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Why women are more likely to live longer than men?

Ngan Van Raalte (2022-04-15)

Everywhere in the world women live longer than men - but this was not always the case. The available data from rich countries shows that women didn't live longer than men in the 19th century. What's the main reason women are more likely to live longer than men? And how has this advantage gotten larger as time passes? We only have partial evidence and the evidence is not sufficient to support an unambiguous conclusion. We know that behavioral, biological and environmental factors contribute to the fact that women live longer than men; However, we're not sure how much the influence of each one of these factors is.

We have learned that women are living longer than males, regardless of weight. However this isn't due to the fact that certain non-biological aspects have changed. What are these changing factors? Some are well known and relatively straightforward, like the fact that men smoke more often. There are others that are more intricate. For example, there is evidence that in rich countries the female advantage increased in part because infectious diseases used to affect women disproportionately a century ago, so advances in medicine that reduced the long-term health burden from infectious diseases, especially for survivors, ended up raising women's longevity disproportionately.

Everywhere in the world women tend to live longer than men
The first chart below shows life expectancy at birth for men and women. As we can see, all countries are above the diagonal parity line ; this means in all countries baby girls can expect to live for longer than a newborn boy.1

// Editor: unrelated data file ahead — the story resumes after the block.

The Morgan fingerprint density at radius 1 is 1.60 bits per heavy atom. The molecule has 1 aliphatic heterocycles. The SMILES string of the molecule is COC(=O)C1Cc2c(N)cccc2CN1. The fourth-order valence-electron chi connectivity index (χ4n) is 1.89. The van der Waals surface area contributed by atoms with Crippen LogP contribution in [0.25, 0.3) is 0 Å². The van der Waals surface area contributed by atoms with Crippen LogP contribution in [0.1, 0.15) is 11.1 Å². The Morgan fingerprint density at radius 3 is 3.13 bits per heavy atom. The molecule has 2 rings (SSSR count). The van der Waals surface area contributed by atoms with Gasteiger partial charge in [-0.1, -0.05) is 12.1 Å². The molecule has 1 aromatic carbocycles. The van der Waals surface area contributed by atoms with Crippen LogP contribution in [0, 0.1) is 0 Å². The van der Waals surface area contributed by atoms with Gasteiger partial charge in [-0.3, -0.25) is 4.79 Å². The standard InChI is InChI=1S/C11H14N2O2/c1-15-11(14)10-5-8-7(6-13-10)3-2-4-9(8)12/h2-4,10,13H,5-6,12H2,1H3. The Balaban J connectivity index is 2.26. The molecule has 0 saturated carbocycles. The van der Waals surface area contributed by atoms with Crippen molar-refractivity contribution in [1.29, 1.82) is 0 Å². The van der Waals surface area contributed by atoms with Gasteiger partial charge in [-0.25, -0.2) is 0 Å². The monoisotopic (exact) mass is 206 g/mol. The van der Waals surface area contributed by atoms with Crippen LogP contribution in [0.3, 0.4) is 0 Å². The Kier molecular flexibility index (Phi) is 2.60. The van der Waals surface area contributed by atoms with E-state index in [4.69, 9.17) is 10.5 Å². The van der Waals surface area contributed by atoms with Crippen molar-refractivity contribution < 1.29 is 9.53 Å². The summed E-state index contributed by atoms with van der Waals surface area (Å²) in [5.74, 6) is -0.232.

This chart illustrates that, while there is a female advantage everywhere, cross-country differences can be substantial. In Russia women live 10 years longer than men; in Bhutan the gap is just half an hour.

The advantage for women in life expectancy was smaller in countries with higher incomes than it is today.
Let's now look at how the female advantage in terms of longevity has changed over time. The next chart shows the male and female lifespans when they were born in the US between 1790 and 2014. Two points stand out.

First, there is an upward trend: Men and ابر التخسيس women in the US are living much, much longer than they did a century ago. This is in line with historical increases in life expectancy everywhere in the world.

And second, there is a widening gap: The female advantage in terms of life expectancy used to be very small however it increased dramatically during the last century.

You can confirm that these principles are also applicable to other countries with data by clicking on the "Change country" option on the chart. This includes the UK, France, and Sweden.